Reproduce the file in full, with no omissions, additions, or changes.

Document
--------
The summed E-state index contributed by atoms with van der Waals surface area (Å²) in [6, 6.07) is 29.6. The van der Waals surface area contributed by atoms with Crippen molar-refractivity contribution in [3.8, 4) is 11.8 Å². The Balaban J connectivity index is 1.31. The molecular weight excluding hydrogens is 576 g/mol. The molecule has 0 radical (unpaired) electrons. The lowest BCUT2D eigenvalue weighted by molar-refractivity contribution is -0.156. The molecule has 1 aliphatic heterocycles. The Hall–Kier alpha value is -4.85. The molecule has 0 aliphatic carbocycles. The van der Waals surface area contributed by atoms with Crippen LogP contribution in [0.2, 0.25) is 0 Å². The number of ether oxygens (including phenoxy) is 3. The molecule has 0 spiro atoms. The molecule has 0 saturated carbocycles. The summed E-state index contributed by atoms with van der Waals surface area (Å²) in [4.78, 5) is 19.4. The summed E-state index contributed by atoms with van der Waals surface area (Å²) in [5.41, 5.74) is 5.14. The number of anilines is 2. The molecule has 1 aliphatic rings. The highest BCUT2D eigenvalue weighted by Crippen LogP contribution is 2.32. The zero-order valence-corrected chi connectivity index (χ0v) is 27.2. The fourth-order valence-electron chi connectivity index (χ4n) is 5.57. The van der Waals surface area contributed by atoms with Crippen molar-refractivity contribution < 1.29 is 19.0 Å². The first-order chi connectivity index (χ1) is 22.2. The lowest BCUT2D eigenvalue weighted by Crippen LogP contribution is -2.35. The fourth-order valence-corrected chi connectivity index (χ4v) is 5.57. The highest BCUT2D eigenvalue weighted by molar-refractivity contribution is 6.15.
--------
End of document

The summed E-state index contributed by atoms with van der Waals surface area (Å²) in [6, 6.07) is 29.6. The van der Waals surface area contributed by atoms with Crippen molar-refractivity contribution in [3.8, 4) is 11.8 Å². The Balaban J connectivity index is 1.31. The molecular weight excluding hydrogens is 576 g/mol. The molecule has 0 radical (unpaired) electrons. The lowest BCUT2D eigenvalue weighted by molar-refractivity contribution is -0.156. The molecule has 1 aliphatic heterocycles. The Hall–Kier alpha value is -4.85. The molecule has 0 aliphatic carbocycles. The van der Waals surface area contributed by atoms with Crippen LogP contribution in [0.2, 0.25) is 0 Å². The number of ether oxygens (including phenoxy) is 3. The molecule has 0 spiro atoms. The molecule has 0 saturated carbocycles. The summed E-state index contributed by atoms with van der Waals surface area (Å²) in [4.78, 5) is 19.4. The summed E-state index contributed by atoms with van der Waals surface area (Å²) in [5.41, 5.74) is 5.14. The number of anilines is 2. The molecule has 1 aliphatic rings. The highest BCUT2D eigenvalue weighted by Crippen LogP contribution is 2.32. The zero-order valence-corrected chi connectivity index (χ0v) is 27.2. The fourth-order valence-electron chi connectivity index (χ4n) is 5.57. The van der Waals surface area contributed by atoms with Crippen molar-refractivity contribution < 1.29 is 19.0 Å². The first-order chi connectivity index (χ1) is 22.2. The lowest BCUT2D eigenvalue weighted by Crippen LogP contribution is -2.35. The fourth-order valence-corrected chi connectivity index (χ4v) is 5.57. The highest BCUT2D eigenvalue weighted by molar-refractivity contribution is 6.15.